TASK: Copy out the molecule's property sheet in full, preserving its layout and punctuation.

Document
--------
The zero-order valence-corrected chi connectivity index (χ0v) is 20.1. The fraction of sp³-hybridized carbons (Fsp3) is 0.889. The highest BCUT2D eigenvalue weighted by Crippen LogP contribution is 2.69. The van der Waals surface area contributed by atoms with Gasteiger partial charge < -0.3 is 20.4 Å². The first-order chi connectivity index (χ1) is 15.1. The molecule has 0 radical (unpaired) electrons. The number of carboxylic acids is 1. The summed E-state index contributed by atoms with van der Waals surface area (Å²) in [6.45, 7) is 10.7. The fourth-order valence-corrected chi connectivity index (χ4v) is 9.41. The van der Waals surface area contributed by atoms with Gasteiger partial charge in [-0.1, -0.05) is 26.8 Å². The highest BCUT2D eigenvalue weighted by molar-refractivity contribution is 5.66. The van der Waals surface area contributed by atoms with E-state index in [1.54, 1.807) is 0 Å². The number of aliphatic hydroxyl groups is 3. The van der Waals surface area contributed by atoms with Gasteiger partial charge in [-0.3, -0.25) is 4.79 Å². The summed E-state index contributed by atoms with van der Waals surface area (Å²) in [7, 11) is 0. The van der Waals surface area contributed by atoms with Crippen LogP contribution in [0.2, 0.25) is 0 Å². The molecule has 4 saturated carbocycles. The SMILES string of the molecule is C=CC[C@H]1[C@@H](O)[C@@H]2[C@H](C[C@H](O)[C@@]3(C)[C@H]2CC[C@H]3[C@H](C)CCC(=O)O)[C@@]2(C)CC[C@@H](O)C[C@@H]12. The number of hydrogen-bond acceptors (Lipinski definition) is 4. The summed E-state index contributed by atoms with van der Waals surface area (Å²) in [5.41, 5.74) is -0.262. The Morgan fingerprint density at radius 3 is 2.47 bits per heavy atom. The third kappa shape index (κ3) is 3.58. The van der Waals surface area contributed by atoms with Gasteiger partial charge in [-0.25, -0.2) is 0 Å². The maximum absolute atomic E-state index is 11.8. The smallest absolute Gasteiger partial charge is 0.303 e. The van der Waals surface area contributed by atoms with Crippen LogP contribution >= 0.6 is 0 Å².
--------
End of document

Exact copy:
The zero-order valence-corrected chi connectivity index (χ0v) is 20.1. The fraction of sp³-hybridized carbons (Fsp3) is 0.889. The highest BCUT2D eigenvalue weighted by Crippen LogP contribution is 2.69. The van der Waals surface area contributed by atoms with Gasteiger partial charge < -0.3 is 20.4 Å². The first-order chi connectivity index (χ1) is 15.1. The molecule has 0 radical (unpaired) electrons. The number of carboxylic acids is 1. The summed E-state index contributed by atoms with van der Waals surface area (Å²) in [6.45, 7) is 10.7. The fourth-order valence-corrected chi connectivity index (χ4v) is 9.41. The van der Waals surface area contributed by atoms with Gasteiger partial charge in [-0.1, -0.05) is 26.8 Å². The highest BCUT2D eigenvalue weighted by molar-refractivity contribution is 5.66. The van der Waals surface area contributed by atoms with E-state index in [1.54, 1.807) is 0 Å². The number of aliphatic hydroxyl groups is 3. The van der Waals surface area contributed by atoms with Gasteiger partial charge in [-0.3, -0.25) is 4.79 Å². The summed E-state index contributed by atoms with van der Waals surface area (Å²) in [7, 11) is 0. The van der Waals surface area contributed by atoms with Crippen LogP contribution in [0.2, 0.25) is 0 Å². The molecule has 4 saturated carbocycles. The SMILES string of the molecule is C=CC[C@H]1[C@@H](O)[C@@H]2[C@H](C[C@H](O)[C@@]3(C)[C@H]2CC[C@H]3[C@H](C)CCC(=O)O)[C@@]2(C)CC[C@@H](O)C[C@@H]12. The number of hydrogen-bond acceptors (Lipinski definition) is 4. The summed E-state index contributed by atoms with van der Waals surface area (Å²) in [5.41, 5.74) is -0.262. The Morgan fingerprint density at radius 3 is 2.47 bits per heavy atom. The third kappa shape index (κ3) is 3.58. The van der Waals surface area contributed by atoms with Gasteiger partial charge in [-0.25, -0.2) is 0 Å². The maximum absolute atomic E-state index is 11.8. The smallest absolute Gasteiger partial charge is 0.303 e. The van der Waals surface area contributed by atoms with Crippen LogP contribution >= 0.6 is 0 Å².